Make a better kid

Teaching children to respect wildlife might make them more empathetic toward others.

When children see an animal in the wild and learn to care about its well-being, they’re cultivating a skill that will serve them from the playground to the boardroom: empathy.

An empathetic kid—someone who cares about another’s well-being—is more likely to share, help, and collaborate with others. Having empathy also helps children combat loneliness and better understand and express their feelings. And it turns out that exposure to domestic or wild animals can be important in developing these skills.

"The fact that a child cares about the welfare of a vulnerable animal that can’t protect itself is good support for moral development," says Mary Gordon, founder and president of Roots to Empathy, an organization aimed at fostering empathy in children. "When children understand what another being feels, our research shows that they help more and hurt less."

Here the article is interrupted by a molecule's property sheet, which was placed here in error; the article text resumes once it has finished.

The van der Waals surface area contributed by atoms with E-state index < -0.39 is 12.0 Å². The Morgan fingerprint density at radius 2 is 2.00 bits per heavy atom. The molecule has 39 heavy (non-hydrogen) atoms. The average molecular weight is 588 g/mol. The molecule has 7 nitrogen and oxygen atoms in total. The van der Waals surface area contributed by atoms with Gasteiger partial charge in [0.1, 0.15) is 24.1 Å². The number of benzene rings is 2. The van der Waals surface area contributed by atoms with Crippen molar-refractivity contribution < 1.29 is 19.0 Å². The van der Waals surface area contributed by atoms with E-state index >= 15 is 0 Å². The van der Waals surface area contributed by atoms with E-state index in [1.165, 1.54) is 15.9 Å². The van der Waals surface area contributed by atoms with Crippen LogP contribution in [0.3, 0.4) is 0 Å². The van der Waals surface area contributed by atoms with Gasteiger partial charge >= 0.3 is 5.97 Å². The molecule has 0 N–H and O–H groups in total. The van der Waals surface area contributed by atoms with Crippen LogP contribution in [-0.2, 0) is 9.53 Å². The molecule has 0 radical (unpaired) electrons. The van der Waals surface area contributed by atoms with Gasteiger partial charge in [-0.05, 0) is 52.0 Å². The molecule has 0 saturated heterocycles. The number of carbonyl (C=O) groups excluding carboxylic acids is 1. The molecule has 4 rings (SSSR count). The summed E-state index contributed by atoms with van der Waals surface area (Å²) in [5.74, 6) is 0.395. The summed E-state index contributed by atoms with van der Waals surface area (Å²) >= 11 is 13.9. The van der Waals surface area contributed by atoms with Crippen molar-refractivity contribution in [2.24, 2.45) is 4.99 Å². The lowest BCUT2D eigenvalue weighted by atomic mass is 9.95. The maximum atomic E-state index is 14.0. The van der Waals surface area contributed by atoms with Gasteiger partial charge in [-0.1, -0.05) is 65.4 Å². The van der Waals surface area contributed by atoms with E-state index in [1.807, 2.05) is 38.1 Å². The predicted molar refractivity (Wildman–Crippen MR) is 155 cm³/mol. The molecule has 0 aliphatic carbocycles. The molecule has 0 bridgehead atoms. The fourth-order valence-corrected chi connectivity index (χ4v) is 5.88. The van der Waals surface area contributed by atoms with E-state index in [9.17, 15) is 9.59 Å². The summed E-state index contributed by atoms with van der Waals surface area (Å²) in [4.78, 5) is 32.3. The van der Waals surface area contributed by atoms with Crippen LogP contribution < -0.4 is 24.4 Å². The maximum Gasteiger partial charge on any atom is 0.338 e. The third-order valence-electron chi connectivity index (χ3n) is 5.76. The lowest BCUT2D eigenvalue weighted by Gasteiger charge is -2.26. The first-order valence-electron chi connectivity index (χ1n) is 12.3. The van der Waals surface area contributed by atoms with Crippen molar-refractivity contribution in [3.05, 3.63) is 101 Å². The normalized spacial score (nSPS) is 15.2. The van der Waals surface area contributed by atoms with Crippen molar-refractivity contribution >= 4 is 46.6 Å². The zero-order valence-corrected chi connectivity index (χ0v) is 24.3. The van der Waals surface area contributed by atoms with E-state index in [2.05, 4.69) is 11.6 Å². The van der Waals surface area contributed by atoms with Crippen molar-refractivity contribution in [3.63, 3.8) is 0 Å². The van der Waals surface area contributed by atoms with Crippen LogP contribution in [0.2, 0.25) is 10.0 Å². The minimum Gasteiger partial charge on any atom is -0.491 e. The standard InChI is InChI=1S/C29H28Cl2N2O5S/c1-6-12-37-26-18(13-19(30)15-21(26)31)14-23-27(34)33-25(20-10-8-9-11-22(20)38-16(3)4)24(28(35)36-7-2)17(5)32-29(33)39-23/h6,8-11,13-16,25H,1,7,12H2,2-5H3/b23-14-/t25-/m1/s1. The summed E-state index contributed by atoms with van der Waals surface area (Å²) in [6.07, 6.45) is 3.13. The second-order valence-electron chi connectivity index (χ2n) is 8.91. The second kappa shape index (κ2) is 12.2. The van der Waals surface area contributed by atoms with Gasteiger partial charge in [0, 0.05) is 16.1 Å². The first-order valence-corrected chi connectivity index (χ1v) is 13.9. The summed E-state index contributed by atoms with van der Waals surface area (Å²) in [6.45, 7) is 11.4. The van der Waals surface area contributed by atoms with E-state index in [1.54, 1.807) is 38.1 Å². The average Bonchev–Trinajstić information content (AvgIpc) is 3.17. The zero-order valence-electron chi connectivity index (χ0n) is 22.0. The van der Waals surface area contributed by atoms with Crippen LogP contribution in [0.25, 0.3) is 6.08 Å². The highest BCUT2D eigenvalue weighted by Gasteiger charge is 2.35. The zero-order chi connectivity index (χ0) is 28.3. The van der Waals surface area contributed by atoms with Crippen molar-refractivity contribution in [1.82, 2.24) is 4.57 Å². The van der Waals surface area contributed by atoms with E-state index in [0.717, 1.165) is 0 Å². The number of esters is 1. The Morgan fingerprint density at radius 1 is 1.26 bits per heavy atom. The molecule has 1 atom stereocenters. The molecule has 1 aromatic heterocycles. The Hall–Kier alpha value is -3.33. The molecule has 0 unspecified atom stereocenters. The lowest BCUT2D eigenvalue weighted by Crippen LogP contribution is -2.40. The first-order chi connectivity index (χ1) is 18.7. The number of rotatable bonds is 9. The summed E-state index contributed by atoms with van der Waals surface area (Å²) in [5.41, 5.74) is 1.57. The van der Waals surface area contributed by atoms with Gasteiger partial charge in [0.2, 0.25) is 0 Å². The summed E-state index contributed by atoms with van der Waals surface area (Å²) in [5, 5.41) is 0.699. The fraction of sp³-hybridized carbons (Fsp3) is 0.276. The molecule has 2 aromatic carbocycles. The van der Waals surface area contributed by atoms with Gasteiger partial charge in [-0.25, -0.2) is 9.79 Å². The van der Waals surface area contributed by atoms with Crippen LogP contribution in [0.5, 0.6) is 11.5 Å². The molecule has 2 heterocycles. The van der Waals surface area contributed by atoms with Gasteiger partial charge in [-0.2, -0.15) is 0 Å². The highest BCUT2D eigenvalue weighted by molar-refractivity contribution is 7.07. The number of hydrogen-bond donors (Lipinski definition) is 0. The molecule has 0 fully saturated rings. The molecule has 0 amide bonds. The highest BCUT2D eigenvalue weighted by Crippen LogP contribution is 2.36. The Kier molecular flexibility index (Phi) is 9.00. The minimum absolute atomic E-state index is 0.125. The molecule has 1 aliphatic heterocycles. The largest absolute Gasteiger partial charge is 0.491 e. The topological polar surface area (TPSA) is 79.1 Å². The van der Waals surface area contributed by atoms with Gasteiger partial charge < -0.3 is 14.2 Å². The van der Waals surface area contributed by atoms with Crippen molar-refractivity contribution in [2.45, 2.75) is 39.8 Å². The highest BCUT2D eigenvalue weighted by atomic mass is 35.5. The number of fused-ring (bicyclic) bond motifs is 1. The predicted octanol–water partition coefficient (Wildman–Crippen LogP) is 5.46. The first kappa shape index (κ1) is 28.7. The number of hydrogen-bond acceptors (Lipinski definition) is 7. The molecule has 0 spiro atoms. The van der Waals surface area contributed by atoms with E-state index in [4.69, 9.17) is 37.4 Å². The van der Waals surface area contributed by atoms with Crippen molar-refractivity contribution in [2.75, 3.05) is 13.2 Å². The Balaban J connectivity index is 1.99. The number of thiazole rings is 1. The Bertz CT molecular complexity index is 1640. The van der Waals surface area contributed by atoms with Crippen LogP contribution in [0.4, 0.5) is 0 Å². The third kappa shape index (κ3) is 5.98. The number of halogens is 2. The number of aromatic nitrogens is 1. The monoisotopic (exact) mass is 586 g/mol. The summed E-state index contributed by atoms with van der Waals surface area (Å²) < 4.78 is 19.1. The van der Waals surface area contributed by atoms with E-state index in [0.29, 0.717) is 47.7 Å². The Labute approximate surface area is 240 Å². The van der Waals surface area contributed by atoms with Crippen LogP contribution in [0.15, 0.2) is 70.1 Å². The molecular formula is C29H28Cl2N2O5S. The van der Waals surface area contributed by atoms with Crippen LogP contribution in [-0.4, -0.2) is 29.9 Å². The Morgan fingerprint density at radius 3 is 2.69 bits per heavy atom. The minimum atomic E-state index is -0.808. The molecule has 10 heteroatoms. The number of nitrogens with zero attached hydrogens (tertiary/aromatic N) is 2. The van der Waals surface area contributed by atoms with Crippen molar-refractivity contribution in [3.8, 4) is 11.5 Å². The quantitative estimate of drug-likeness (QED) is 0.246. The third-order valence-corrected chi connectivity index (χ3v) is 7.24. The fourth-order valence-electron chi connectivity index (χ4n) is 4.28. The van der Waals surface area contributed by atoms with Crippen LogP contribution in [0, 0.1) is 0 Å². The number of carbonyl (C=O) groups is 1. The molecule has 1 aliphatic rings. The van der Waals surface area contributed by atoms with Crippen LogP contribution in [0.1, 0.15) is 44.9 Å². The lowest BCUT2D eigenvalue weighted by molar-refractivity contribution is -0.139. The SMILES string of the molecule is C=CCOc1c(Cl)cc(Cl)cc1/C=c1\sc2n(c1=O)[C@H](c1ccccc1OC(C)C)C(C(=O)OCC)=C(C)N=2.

And who better to help kids relate to animals than their parents? According to Kevin Coyle, vice president of education and training at the National Wildlife Federation, children take cues from moms and dads who view animals as intelligent, feeling beings. So telling a child that the cute squirrel is actually very smart in the way it finds and stores food, or that one shouldn’t scare away harmless snakes in the wild because they might be protecting their eggs like good parents, helps make the child more appreciative of the animal.

“Seeing animals as living, thinking, and feeling creatures makes a difference,” Coyle says. Yep, even those slithering snakes!

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